Friday, July 22, 2016

Tsum Tsum Party: Games and Activities

Here are some of the activities we carried out at Kate's Tsum Tsum party. There's nothing particularly novel about them - all parties will have some version of these classic activities, adapted to fit their themes. 

The classic ice-breaker/waiting for late-arrivals activity for younger children: coloring sheets.

We drew ours. You're welcome to use them for your parties, or to entertain your small toddlers and preschoolers if you like. You can find the download in this earlier post.

All you need for a coloring activity is something to color with. We picked markers, because as kids get older, they outgrow crayons as a coloring medium of choice, and fork into markers or color pencils. Or sometimes oil pastels. Or maybe that was just me as a kid. 

Before every party, I set the kids the task of culling our huge marker collection. Their job is to test all the markers and toss out the ones that are no good. And by "no good", we mean "if I got that marker, I would be very upset and would want to swop it for another one with more ink."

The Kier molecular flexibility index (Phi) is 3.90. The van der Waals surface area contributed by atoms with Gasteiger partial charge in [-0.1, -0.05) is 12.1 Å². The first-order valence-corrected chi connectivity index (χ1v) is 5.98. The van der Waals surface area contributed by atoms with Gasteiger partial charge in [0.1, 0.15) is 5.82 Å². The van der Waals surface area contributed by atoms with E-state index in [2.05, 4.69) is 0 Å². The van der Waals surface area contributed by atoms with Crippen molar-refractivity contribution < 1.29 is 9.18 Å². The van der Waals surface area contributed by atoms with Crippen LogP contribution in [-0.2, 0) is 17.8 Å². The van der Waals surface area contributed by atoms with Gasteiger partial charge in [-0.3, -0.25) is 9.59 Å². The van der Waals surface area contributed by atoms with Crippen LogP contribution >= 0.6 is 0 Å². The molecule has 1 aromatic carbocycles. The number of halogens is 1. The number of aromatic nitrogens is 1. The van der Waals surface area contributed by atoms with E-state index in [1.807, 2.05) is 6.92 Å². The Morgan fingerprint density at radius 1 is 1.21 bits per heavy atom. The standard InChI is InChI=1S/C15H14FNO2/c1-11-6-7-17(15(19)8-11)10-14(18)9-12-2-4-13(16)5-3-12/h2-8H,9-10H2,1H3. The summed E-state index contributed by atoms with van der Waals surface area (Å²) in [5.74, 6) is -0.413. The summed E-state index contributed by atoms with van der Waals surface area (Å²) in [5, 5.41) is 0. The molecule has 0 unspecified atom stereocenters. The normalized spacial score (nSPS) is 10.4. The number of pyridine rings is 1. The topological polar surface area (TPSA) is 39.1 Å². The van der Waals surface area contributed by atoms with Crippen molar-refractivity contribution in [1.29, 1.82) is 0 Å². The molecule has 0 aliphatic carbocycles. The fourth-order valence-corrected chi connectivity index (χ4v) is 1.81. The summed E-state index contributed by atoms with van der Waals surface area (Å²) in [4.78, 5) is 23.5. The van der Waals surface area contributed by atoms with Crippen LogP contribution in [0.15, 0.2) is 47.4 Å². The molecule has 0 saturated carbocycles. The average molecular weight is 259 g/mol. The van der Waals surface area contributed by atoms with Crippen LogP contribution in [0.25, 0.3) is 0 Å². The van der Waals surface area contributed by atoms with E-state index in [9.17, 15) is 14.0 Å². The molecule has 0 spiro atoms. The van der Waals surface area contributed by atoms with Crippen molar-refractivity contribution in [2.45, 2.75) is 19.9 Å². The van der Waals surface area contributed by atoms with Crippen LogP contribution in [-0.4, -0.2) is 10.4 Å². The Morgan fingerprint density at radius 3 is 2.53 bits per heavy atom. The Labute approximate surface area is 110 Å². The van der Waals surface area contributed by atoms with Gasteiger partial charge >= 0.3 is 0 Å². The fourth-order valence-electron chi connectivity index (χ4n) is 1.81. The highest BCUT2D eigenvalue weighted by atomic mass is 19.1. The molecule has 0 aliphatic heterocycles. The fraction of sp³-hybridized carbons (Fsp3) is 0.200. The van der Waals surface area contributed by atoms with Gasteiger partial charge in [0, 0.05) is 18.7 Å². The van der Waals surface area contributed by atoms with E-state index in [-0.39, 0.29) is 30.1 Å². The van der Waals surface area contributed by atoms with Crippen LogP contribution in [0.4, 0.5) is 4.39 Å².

This year, Emily went one step further and sorted them into colors in plastic cups, and also decorated the cups with color-coded popsicle sticks. It isn't the sort of detail I'd personally pick to add to a party, but if children want to help in ways that are not life-threatening and do not create mess that I need to clean up later, I usually let them.

And guess what? It seems kids like to have their coloring implements organized and sorted into shades and hues. Whoda thought? I thought all children worked out of tubs full of mixed markers, and just used whatever color they fished out at random. 

The next activity was a Pin The Tail On The Donkey variation.  We briefly considered actually keeping the original version as is, since we had an Eeyore Tsum Tsum character, but we eventually went with a stack of three Tsum Tsums. I drew an outline poster and Kate colored it in and added balloons and confetti.

We cut out separate accessories and/or body parts - Donald's hat, Minnie's bow, and Thumper's nose,

which would be affixed in their rightful places with a bit of rolled-up sticky tape on their backs.